A human-like ape might have decorated the graves of its dead 330,000 years ago.

Science News reports on a controversy over Homo naledi, a human-like ape from 160,000 years before the first Homo sapiens, who might have been burying its dead and decorating their gravesites hundreds of millennia before the first unmistakably human graves:

H. naledi, which lived in southern Africa between roughly 335,000 and 236,000 years ago, also engraved marks on the side of a corridor and entryway that connects the adjacent cave chambers, contends an international team led by National Geographic Explorer in Residence Lee Berger, a paleoanthropologist at Wits University in Johannesburg, South Africa.

“These are remarkable discoveries of a [Homo] species that had brains one-third the size of ours yet buried their dead and carved meaning-making symbols on cave walls,” Berger, said at a press conference on June 1. He and colleagues report the new H. naledi findings in three bioRxiv.org papers accepted for publication in eLife.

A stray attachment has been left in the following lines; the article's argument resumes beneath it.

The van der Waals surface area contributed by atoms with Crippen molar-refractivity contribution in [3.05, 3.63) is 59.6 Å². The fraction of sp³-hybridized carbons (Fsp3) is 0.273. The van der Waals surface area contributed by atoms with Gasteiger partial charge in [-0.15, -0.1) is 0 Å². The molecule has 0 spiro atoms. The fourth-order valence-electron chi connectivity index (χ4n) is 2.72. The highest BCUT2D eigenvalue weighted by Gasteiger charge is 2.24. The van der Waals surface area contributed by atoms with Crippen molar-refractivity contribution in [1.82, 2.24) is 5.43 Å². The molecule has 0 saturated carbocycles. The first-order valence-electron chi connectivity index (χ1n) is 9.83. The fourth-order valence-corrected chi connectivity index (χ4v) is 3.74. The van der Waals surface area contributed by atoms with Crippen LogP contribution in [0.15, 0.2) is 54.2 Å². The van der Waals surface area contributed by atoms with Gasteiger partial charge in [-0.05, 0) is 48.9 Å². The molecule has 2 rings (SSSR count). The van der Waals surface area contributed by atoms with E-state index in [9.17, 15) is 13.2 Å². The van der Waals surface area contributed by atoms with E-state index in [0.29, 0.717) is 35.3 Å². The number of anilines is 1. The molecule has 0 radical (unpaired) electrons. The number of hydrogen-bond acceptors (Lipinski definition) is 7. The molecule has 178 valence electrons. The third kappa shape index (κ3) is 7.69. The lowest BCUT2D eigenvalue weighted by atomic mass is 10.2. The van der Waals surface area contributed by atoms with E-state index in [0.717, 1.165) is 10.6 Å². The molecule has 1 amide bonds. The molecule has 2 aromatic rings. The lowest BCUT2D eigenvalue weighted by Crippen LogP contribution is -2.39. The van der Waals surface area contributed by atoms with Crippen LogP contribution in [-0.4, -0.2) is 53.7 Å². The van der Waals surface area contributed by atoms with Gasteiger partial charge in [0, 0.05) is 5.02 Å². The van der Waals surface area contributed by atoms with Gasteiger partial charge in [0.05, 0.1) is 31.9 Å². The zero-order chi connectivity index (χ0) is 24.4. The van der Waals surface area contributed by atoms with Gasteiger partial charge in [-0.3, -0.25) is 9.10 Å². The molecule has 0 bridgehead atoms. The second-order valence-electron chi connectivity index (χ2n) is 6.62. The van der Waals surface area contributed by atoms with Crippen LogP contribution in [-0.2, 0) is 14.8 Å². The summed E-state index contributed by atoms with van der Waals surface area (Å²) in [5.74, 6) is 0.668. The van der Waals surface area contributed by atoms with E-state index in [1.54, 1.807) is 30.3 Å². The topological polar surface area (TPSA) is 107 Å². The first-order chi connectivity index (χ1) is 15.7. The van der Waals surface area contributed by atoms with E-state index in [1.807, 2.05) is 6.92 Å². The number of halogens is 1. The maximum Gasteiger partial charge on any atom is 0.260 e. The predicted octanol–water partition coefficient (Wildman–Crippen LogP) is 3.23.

H. naledi must have used a tool capable of chiseling through extremely hard rock to engrave lines and designs found on the sides of a corridor and entryway into the Hill Antechamber, Berger said at the news conference. Later Stone Age cave art of Neandertals and H. sapiens includes similar geometric drawings. There is no evidence that present-day cavers have created comparable engravings anywhere in the Rising Star Cave System, he said.

But the underground cave engravings remain undated. There is no way to know whether people reached the cave chambers within the past few thousand years and carved those wall patterns, [Durham University archaeologist Paul] Pettitt says.

You can read Berger’s research here and here and here, in bioRxiv.